Even before they were over, the '70s were being extolled by many as the lost, golden years of filmmaking. This was especially the case in America. Jaws (1975) and Star Wars (1977) ushered in the era of the popular blockbuster, and effectively put an end to a brief spell of freedom that had enormously benefited directors such as Robert Altman, Peter Bogdanovich and Bob Rafelson.
It is easy to romanticise the American cinema of the '70s. Yet it is undeniable that films including Monte Hellman's masterpiece Two-Lane Blacktop (1971) could only have come into fruition during this very particular period.
Two landmark films from 1973, Terrence Malick's Badlands and Martin Scorsese's Mean Streets, are sometimes bundled together as evidence of an early peak in that illustrious American decade. (Two years after they were premiered, Manny Farber still had the urge to compare and contrast them in print.) Both directors have managed to sustain careers in industrial situations very different from those that prevailed in the '70s. But where Scorsese has been reasonably prolific, Malick has chosen to direct only two subsequent works, Days of Heaven (1978) and The Thin Red Line (1998).
Mean Streets is not, in my opinion, among Scorsese's best. But, in its rough and ready way, it traces most of the director's enduring obsessions and sketches the basis of his kinetic, inventive filmmaking style. Badlands is another matter entirely. It has rightly been classed as one of the most stunning and fully formed feature debuts since Orson Welles' Citizen Kane (1941).
In 1973, Scorsese already had several features and much involvement in the industry behind him. Malick had made only one short while a student at the American Film Institute. But he had already gathered a lifetime of experience as a gifted philosophy student (he translated Heidegger), a voracious reader, and a high-class journalist for The New Yorker.
Badlands is loosely based on the notorious case of Charles Starkweather and Caril Fugate, two disaffected teenagers who blazed a trail of murder across Nebraska in 1958. While the popular media of the time whipped up a moral panic around the duo, subsequent manifestations of youth subculture held them up as anarchist heroes.
Malick did not acknowledge this real-life story source for his story when Badlands was released, for sound legal reasons: although Starkweather had been executed for his bloody crimes, Fugate was still in jail and appealing her sentence.
A 1986 telemovie devoted to the case, Murder in the Heartland, focuses squarely on the enigma of Fugate's complicity in the killings. But Malick barely alludes to this mystery element of the story. Although he shows the horrifyingly amoral and casual nature of the acts performed by his characters Kit (Martin Sheen) and Holly (Sissy Spacek), his aim is not to judge them but to imaginatively enter their strange, childlike world.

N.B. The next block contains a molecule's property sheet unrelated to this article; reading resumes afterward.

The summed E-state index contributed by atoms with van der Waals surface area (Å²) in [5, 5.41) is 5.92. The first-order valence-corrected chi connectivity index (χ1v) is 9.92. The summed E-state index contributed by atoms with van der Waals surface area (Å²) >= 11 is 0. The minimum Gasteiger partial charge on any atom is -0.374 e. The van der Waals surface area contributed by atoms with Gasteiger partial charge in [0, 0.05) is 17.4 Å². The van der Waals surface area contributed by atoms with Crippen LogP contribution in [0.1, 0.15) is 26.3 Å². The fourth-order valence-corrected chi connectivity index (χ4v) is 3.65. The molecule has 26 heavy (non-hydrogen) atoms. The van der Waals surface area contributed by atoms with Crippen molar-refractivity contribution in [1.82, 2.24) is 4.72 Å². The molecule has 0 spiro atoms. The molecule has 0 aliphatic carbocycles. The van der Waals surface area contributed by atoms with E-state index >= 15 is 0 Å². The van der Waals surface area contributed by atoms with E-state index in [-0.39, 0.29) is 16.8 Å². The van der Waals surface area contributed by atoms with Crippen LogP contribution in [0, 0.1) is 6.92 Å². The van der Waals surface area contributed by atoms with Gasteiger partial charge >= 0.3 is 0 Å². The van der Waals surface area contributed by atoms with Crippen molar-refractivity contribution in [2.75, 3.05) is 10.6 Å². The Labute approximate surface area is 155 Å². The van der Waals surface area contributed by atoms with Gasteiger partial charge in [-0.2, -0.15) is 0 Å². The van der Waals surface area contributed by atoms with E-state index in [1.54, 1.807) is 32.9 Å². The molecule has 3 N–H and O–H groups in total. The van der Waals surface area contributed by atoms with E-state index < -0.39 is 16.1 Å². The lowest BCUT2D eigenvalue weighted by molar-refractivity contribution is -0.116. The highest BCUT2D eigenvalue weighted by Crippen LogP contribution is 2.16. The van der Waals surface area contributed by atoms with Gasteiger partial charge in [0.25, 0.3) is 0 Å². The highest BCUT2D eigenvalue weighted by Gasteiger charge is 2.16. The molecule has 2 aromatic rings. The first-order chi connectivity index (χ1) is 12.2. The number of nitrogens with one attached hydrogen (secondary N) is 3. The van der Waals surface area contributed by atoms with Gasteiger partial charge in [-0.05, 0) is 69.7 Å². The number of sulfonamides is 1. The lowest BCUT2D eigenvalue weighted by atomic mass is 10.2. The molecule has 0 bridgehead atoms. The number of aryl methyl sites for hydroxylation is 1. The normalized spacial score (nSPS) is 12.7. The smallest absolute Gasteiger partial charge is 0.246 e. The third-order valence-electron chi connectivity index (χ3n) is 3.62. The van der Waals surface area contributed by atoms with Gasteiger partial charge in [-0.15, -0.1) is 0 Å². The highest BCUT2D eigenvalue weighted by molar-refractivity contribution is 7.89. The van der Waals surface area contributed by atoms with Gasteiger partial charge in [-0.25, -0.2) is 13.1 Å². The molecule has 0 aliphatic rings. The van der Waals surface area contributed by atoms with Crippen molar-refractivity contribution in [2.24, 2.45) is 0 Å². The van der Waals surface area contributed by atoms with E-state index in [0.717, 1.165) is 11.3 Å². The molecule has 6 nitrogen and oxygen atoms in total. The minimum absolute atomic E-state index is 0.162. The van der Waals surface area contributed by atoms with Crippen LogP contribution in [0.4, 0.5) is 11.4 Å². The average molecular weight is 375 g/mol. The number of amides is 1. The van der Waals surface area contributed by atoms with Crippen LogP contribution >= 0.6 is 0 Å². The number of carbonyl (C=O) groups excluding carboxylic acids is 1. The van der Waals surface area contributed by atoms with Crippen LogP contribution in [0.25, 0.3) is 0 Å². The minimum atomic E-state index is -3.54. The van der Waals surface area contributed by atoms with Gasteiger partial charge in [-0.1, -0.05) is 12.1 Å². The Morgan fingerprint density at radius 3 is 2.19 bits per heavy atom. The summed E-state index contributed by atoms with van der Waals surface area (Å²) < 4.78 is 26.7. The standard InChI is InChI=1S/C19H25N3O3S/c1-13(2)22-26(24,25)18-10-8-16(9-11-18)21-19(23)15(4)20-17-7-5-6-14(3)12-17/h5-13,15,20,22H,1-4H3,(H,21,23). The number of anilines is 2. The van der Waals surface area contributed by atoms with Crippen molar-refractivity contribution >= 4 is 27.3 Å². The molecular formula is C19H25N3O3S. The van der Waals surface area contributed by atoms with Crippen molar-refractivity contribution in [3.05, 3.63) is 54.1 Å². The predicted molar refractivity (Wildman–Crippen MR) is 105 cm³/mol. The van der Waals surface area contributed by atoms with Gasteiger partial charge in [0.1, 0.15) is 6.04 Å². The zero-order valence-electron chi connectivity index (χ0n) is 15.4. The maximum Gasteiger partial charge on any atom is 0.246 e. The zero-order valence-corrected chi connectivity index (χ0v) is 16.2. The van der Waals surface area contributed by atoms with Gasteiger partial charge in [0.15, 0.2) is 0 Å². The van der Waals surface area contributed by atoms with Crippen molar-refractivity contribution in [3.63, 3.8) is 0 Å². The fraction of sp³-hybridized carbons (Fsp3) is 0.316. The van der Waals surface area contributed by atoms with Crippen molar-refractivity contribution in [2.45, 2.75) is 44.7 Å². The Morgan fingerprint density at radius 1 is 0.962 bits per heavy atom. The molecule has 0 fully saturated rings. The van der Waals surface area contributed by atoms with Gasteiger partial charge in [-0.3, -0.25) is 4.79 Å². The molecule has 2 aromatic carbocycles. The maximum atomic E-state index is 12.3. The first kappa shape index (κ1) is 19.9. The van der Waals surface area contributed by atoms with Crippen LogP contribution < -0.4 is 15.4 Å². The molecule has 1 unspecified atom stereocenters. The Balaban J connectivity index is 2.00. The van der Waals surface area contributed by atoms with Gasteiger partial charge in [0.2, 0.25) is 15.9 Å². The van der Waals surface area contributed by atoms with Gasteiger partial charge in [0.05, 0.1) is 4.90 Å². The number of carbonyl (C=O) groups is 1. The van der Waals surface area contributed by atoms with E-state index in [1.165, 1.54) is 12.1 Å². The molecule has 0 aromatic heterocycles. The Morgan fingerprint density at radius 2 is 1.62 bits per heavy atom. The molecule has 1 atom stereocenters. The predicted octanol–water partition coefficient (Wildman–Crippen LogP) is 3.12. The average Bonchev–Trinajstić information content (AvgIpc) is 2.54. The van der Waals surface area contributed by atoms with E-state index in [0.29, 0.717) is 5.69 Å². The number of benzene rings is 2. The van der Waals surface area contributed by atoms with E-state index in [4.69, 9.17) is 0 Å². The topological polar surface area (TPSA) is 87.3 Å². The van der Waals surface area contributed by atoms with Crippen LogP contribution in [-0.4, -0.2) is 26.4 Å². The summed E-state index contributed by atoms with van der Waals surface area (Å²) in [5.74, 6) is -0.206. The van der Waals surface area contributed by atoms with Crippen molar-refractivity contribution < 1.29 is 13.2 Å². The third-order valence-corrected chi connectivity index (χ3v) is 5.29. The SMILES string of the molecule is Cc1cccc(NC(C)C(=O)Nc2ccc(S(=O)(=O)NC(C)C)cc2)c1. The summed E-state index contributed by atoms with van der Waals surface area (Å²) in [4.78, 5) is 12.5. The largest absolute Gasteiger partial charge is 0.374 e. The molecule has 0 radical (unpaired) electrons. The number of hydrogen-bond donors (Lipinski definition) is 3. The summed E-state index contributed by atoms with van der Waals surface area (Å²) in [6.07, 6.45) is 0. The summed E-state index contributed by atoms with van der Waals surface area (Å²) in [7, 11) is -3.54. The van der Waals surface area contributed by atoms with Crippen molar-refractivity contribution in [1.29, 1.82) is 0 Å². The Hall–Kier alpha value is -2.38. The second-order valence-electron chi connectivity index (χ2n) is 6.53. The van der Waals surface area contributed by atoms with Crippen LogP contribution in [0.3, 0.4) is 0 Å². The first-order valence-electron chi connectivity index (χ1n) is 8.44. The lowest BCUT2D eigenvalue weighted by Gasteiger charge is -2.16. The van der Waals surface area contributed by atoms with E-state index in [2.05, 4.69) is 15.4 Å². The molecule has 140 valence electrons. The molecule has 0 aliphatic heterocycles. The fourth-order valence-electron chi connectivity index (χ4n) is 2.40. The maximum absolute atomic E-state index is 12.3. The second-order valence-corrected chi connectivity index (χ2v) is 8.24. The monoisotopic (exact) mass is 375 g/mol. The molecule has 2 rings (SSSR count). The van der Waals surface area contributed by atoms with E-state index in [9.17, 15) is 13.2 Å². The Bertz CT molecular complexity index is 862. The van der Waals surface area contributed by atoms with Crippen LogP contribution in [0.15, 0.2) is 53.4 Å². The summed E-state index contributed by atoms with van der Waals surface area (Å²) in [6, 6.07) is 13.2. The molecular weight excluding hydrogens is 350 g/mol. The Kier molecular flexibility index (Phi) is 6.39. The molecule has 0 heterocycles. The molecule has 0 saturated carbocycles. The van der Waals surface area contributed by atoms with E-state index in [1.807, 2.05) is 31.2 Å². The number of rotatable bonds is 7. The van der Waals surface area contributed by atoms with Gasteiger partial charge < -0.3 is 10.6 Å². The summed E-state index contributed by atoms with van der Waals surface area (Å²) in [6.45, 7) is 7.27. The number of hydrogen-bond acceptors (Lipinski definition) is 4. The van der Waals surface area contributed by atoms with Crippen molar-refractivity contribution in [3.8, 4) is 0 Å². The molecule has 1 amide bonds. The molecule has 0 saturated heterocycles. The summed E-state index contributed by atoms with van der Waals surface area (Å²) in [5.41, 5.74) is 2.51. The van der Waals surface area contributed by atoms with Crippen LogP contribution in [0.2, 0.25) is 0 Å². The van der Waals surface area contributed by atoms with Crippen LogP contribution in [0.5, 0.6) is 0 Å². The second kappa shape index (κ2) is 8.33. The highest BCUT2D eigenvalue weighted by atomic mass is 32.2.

In the '70s, Badlands naturally seemed to be part of a cycle of films devoted to glamorous "lovers on the run". This trend had been kick-started in the '60s by Bonnie and Clyde (1967), and that film's director, Arthur Penn, served as a mentor to Malick. But, compared to virtually every other film of this kind, Badlands is disquietingly cool, surreal and unsensational.
With its visual compositions derived from hard edge landscape painting and photography, and its serene procession of musical tracks borrowed from Eric Satie and Musica Poetica by Carl Orff and Gunild Keetman, Badlands becomes a meditative, philosophical experience. Malick does not lament alienation as a modern social condition, but assumes it as an essential and endlessly fascinating fact of existence.
Badlands is a brilliantly acted and superbly constructed film. Undoubtedly its greatest novelty is the voice-over narration spoken by Holly. Its sing-song, mock-poetic cadences – "I wished I could fall asleep and be taken off to some magical land, but this never happened" – have been echoed in movies including Election (1999) and The Good Girl (2002).
Holly's verbal account is often wildly at variance with what we see with our own eyes. As Farber suggested: "The deliberate mismatch of what you see and what you hear puts Badlands in the surreal neighbourhood of a Henry David Thoreau nature study crossed with Lewis Carroll". (1)
Badlands is a film that can be analysed forever. But it is easy to overlook a principal aspect that makes it great – its extremely rich and subtle deadpan humour. Although it's difficult to classify as a comedy, I find it one of the funniest films in the history of American cinema.
Kit is not a hate-filled psychopath like Starkweather, but his brain certainly works in odd ways. Malick obviously enjoys portraying all the paradoxes and contradictions in his behaviour. Kit comes across not as magnificent rebel but an Eisenhower-era conservative. Constantly, in the middle of his crime spree, he takes time out to articulate his homespun values: "Consider the minority opinion, but try to get along with the majority of opinion once it's accepted".
MORE Malick: The New World
© Adrian Martin October 2002
1. Manny Farber, “Badlands, Mean Streets and The Wind and the Lion”, Framework, no. 40 (Spring 1999).